It is unclear, for example, when Australia’s ambassadors to Paris or Jakarta were told of the AUKUS agreement, let alone if they were consulted in the lead up to the deal. French President Emmanuel Macron did not hold back in expressing his outrage at the decision, putting Australia’s relationship with France in the freezer. Indonesia’s public response was more measured, but it was deeply offended about not being consulted. Australian diplomats have been in overdrive to arrest the damage to hard-earned trust in these vital relationships.
Another example of policy bypassing DFAT officials to the detriment of the national interest was Foreign Minister Marise Payne’s call for an independent inquiry into the origins of COVID-19. Payne’s comments were damaging to the China relationship, reduced the chances of the Chinese government participating in the inquiry and baffled regional partners. Had proper policy process been followed, with consultation with DFAT, Payne would likely not have made the statement.
The over-reliance on the NSC for foreign policy formation and the politicisation of foreign policy is also increasing the reactive nature of policymaking. The decline in DFAT’s influence in the policymaking process means Australia is less able to develop longer-term and strategically considered policy based on facts on the ground.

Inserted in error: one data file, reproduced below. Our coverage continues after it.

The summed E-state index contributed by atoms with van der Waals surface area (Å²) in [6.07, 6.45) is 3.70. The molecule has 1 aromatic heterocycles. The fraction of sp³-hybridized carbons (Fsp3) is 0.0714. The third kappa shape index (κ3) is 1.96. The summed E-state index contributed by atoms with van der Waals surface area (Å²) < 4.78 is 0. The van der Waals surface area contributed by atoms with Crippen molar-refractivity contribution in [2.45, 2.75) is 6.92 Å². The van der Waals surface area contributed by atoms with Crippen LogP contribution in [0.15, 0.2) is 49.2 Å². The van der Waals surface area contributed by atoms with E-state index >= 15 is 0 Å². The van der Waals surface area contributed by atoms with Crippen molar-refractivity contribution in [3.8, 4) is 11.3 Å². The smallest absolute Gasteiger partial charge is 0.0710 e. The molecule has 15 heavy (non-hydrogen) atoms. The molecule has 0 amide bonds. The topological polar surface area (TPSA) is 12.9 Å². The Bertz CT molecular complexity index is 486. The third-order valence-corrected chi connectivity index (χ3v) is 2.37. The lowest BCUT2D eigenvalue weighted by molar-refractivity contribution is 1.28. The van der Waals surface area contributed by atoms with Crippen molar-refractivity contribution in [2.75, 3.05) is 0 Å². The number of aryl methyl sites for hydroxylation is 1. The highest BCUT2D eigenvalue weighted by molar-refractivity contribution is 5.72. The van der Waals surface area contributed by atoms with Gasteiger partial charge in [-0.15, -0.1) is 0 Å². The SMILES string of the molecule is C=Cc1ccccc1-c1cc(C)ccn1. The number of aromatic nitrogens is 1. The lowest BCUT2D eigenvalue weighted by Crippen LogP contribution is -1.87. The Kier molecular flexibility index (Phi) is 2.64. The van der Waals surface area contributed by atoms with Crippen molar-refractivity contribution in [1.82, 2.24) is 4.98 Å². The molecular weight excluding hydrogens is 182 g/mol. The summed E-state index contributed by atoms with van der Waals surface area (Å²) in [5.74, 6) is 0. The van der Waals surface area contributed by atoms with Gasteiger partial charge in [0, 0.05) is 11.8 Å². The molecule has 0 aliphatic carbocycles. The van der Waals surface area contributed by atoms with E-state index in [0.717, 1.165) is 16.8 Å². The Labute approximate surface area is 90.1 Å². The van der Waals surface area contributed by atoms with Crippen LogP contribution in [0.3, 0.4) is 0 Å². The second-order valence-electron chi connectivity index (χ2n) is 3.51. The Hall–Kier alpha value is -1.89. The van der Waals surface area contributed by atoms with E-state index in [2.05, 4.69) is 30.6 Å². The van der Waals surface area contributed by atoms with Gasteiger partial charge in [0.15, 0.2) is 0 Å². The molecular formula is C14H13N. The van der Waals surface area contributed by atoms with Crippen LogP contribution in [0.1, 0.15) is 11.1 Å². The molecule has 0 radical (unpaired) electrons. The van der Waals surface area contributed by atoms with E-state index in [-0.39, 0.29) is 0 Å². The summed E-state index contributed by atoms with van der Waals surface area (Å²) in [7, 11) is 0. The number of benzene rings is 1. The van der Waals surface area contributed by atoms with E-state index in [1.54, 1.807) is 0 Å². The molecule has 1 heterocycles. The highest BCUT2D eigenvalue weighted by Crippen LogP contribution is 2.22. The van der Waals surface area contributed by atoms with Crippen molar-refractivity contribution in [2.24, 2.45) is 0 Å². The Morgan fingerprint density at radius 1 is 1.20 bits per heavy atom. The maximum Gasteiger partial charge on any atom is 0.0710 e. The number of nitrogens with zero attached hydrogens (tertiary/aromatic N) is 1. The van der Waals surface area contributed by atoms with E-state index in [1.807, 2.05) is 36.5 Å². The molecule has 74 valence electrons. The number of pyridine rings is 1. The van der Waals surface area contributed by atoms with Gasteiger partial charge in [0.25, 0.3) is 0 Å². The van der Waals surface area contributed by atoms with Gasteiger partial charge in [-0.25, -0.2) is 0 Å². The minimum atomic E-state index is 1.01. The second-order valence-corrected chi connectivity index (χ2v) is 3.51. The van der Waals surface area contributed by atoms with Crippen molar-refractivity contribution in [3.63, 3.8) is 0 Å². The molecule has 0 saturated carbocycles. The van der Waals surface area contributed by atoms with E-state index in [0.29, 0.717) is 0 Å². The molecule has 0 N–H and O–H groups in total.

Labor has long spoken of ‘ramping up its diplomacy in the region’ and, if it wins the May election, Shadow Minister for Foreign Affairs Penny Wong has committed to appointing an ‘ASEAN special envoy’. Wong has a powerful voice in her party that will ensure DFAT’s position is more forceful in policy formation.
But Australia’s security agencies have cemented themselves in foreign policy formulation. Structural reform is required to re-instate DFAT’s role in strategic policy formulation and retract the securitisation of Australia’s foreign policy. Whether Labor is willing and able to tackle the challenge should they form government remains to be seen. Certainly, they will avoid the topic during the election campaign for risk of being portrayed as soft on security.
A rhetorical hardening of Australia’s foreign policy is likely to play out over the election campaign as the Coalition Government attempts to paint Labor as soft on China and security issues and Labor tries to neutralise the issue, even if the much-feared ‘khaki election’ does not eventuate. There will likely be a return to equilibrium after the election, but the securitisation of Australia’s foreign policy beyond the election, no matter which party forms government, is a problem that is likely here to stay.
Charlie Barnes is on the editorial staff of News JU. He is a New Colombo Plan Scholar and the 2022 New Colombo Plan Indonesia Fellow.